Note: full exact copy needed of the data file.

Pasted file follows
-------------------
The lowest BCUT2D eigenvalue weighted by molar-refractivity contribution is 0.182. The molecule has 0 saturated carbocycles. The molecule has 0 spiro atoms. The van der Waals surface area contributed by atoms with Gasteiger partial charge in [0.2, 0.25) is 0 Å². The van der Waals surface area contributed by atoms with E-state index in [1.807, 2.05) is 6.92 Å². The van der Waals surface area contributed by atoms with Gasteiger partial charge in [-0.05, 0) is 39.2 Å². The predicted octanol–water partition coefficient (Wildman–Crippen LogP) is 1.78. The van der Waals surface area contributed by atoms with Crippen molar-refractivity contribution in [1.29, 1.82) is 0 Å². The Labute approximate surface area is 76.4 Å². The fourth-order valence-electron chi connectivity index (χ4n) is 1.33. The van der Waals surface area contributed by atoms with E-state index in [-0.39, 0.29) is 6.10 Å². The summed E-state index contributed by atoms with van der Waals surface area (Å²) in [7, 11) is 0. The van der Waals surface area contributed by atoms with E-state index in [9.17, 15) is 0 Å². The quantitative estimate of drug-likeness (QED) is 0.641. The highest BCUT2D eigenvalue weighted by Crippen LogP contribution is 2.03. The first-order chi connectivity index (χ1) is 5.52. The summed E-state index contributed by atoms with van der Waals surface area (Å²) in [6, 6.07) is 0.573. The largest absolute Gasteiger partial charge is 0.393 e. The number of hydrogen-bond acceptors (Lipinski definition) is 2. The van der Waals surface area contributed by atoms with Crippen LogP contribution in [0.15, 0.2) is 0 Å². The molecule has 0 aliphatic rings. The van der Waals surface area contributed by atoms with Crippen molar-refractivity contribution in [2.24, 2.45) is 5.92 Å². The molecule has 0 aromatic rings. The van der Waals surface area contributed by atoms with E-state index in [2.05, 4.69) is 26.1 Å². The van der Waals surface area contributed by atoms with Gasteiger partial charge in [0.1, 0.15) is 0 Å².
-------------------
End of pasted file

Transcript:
The lowest BCUT2D eigenvalue weighted by molar-refractivity contribution is 0.182. The molecule has 0 saturated carbocycles. The molecule has 0 spiro atoms. The van der Waals surface area contributed by atoms with Gasteiger partial charge in [0.2, 0.25) is 0 Å². The van der Waals surface area contributed by atoms with E-state index in [1.807, 2.05) is 6.92 Å². The van der Waals surface area contributed by atoms with Gasteiger partial charge in [-0.05, 0) is 39.2 Å². The predicted octanol–water partition coefficient (Wildman–Crippen LogP) is 1.78. The van der Waals surface area contributed by atoms with Crippen molar-refractivity contribution in [1.29, 1.82) is 0 Å². The Labute approximate surface area is 76.4 Å². The fourth-order valence-electron chi connectivity index (χ4n) is 1.33. The van der Waals surface area contributed by atoms with E-state index in [-0.39, 0.29) is 6.10 Å². The summed E-state index contributed by atoms with van der Waals surface area (Å²) in [7, 11) is 0. The van der Waals surface area contributed by atoms with E-state index in [9.17, 15) is 0 Å². The quantitative estimate of drug-likeness (QED) is 0.641. The highest BCUT2D eigenvalue weighted by Crippen LogP contribution is 2.03. The first-order chi connectivity index (χ1) is 5.52. The summed E-state index contributed by atoms with van der Waals surface area (Å²) in [6, 6.07) is 0.573. The largest absolute Gasteiger partial charge is 0.393 e. The number of hydrogen-bond acceptors (Lipinski definition) is 2. The van der Waals surface area contributed by atoms with Crippen LogP contribution in [0.15, 0.2) is 0 Å². The molecule has 0 aliphatic rings. The van der Waals surface area contributed by atoms with Crippen molar-refractivity contribution in [2.24, 2.45) is 5.92 Å². The molecule has 0 aromatic rings. The van der Waals surface area contributed by atoms with E-state index in [2.05, 4.69) is 26.1 Å². The van der Waals surface area contributed by atoms with Gasteiger partial charge in [0.1, 0.15) is 0 Å².